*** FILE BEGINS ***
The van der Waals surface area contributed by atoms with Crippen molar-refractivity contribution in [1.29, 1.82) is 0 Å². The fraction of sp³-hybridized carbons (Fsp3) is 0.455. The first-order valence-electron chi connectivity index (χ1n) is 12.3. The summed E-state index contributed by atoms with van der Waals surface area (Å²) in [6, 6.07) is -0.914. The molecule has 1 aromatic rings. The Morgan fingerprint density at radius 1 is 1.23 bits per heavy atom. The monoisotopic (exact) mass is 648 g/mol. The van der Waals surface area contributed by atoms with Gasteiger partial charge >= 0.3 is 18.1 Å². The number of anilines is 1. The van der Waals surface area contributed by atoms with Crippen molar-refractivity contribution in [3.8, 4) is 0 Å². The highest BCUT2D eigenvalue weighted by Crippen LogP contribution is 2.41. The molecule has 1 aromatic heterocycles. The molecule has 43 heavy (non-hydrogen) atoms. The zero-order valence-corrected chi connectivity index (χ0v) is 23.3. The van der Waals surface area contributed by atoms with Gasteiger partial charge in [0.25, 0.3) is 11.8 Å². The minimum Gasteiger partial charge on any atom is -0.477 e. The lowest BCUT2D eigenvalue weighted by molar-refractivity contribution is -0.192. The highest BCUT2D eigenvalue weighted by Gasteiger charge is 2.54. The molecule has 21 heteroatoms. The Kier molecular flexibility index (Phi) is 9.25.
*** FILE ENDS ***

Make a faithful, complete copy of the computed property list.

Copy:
The van der Waals surface area contributed by atoms with Crippen molar-refractivity contribution in [1.29, 1.82) is 0 Å². The fraction of sp³-hybridized carbons (Fsp3) is 0.455. The first-order valence-electron chi connectivity index (χ1n) is 12.3. The summed E-state index contributed by atoms with van der Waals surface area (Å²) in [6, 6.07) is -0.914. The molecule has 1 aromatic rings. The Morgan fingerprint density at radius 1 is 1.23 bits per heavy atom. The monoisotopic (exact) mass is 648 g/mol. The van der Waals surface area contributed by atoms with Gasteiger partial charge >= 0.3 is 18.1 Å². The number of anilines is 1. The van der Waals surface area contributed by atoms with Crippen molar-refractivity contribution in [3.8, 4) is 0 Å². The highest BCUT2D eigenvalue weighted by Crippen LogP contribution is 2.41. The molecule has 1 aromatic heterocycles. The molecule has 43 heavy (non-hydrogen) atoms. The zero-order valence-corrected chi connectivity index (χ0v) is 23.3. The van der Waals surface area contributed by atoms with Gasteiger partial charge in [0.25, 0.3) is 11.8 Å². The minimum Gasteiger partial charge on any atom is -0.477 e. The lowest BCUT2D eigenvalue weighted by molar-refractivity contribution is -0.192. The highest BCUT2D eigenvalue weighted by Gasteiger charge is 2.54. The molecule has 21 heteroatoms. The Kier molecular flexibility index (Phi) is 9.25.